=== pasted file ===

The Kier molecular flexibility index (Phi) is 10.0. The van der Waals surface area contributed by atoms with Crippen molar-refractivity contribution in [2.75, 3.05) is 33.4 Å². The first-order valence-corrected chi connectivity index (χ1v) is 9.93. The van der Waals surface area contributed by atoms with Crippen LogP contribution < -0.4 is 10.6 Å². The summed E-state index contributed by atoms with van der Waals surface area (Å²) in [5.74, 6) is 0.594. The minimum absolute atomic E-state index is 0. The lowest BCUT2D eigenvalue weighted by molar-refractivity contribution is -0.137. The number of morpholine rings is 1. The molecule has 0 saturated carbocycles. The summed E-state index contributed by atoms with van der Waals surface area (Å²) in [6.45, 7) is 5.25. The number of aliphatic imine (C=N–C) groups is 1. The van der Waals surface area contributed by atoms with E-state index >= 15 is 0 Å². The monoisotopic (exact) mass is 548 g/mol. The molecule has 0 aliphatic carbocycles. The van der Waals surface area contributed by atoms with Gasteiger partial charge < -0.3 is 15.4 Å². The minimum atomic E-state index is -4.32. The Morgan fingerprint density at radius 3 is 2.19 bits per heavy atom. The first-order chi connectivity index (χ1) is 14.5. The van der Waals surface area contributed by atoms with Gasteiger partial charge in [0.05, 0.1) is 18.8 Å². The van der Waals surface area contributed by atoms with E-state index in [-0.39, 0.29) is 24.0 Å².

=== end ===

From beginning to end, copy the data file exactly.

The Kier molecular flexibility index (Phi) is 10.0. The van der Waals surface area contributed by atoms with Crippen molar-refractivity contribution in [2.75, 3.05) is 33.4 Å². The first-order valence-corrected chi connectivity index (χ1v) is 9.93. The van der Waals surface area contributed by atoms with Crippen LogP contribution < -0.4 is 10.6 Å². The summed E-state index contributed by atoms with van der Waals surface area (Å²) in [5.74, 6) is 0.594. The minimum absolute atomic E-state index is 0. The lowest BCUT2D eigenvalue weighted by molar-refractivity contribution is -0.137. The number of morpholine rings is 1. The molecule has 0 saturated carbocycles. The summed E-state index contributed by atoms with van der Waals surface area (Å²) in [6.45, 7) is 5.25. The number of aliphatic imine (C=N–C) groups is 1. The van der Waals surface area contributed by atoms with E-state index >= 15 is 0 Å². The monoisotopic (exact) mass is 548 g/mol. The molecule has 0 aliphatic carbocycles. The van der Waals surface area contributed by atoms with Gasteiger partial charge < -0.3 is 15.4 Å². The minimum atomic E-state index is -4.32. The Morgan fingerprint density at radius 3 is 2.19 bits per heavy atom. The first-order chi connectivity index (χ1) is 14.5. The van der Waals surface area contributed by atoms with Gasteiger partial charge in [0.05, 0.1) is 18.8 Å². The van der Waals surface area contributed by atoms with E-state index in [-0.39, 0.29) is 24.0 Å².